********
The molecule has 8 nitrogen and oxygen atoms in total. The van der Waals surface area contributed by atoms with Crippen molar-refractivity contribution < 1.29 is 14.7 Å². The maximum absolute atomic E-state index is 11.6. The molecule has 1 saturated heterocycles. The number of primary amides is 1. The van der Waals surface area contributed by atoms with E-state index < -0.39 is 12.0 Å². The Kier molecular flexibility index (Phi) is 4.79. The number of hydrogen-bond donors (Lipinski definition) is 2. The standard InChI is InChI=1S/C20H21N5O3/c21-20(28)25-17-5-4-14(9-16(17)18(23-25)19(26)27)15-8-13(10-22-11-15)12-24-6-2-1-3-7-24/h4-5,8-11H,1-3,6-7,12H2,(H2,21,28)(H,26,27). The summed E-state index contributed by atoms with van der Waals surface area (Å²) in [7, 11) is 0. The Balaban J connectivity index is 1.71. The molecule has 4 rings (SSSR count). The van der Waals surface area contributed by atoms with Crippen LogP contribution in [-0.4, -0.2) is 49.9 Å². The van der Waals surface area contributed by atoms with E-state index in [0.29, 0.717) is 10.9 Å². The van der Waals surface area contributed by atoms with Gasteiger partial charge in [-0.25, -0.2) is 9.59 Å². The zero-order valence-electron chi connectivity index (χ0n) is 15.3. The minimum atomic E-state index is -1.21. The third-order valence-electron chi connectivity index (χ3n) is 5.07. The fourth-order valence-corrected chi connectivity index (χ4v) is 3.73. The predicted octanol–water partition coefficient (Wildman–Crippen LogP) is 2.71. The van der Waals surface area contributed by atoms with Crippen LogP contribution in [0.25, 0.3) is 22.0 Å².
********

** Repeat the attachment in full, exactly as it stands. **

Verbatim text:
The molecule has 8 nitrogen and oxygen atoms in total. The van der Waals surface area contributed by atoms with Crippen molar-refractivity contribution < 1.29 is 14.7 Å². The maximum absolute atomic E-state index is 11.6. The molecule has 1 saturated heterocycles. The number of primary amides is 1. The van der Waals surface area contributed by atoms with E-state index < -0.39 is 12.0 Å². The Kier molecular flexibility index (Phi) is 4.79. The number of hydrogen-bond donors (Lipinski definition) is 2. The standard InChI is InChI=1S/C20H21N5O3/c21-20(28)25-17-5-4-14(9-16(17)18(23-25)19(26)27)15-8-13(10-22-11-15)12-24-6-2-1-3-7-24/h4-5,8-11H,1-3,6-7,12H2,(H2,21,28)(H,26,27). The summed E-state index contributed by atoms with van der Waals surface area (Å²) in [7, 11) is 0. The Balaban J connectivity index is 1.71. The molecule has 4 rings (SSSR count). The van der Waals surface area contributed by atoms with Crippen LogP contribution in [-0.4, -0.2) is 49.9 Å². The van der Waals surface area contributed by atoms with E-state index in [0.29, 0.717) is 10.9 Å². The van der Waals surface area contributed by atoms with Gasteiger partial charge in [-0.25, -0.2) is 9.59 Å². The zero-order valence-electron chi connectivity index (χ0n) is 15.3. The minimum atomic E-state index is -1.21. The third-order valence-electron chi connectivity index (χ3n) is 5.07. The fourth-order valence-corrected chi connectivity index (χ4v) is 3.73. The predicted octanol–water partition coefficient (Wildman–Crippen LogP) is 2.71. The van der Waals surface area contributed by atoms with Crippen LogP contribution in [0.25, 0.3) is 22.0 Å².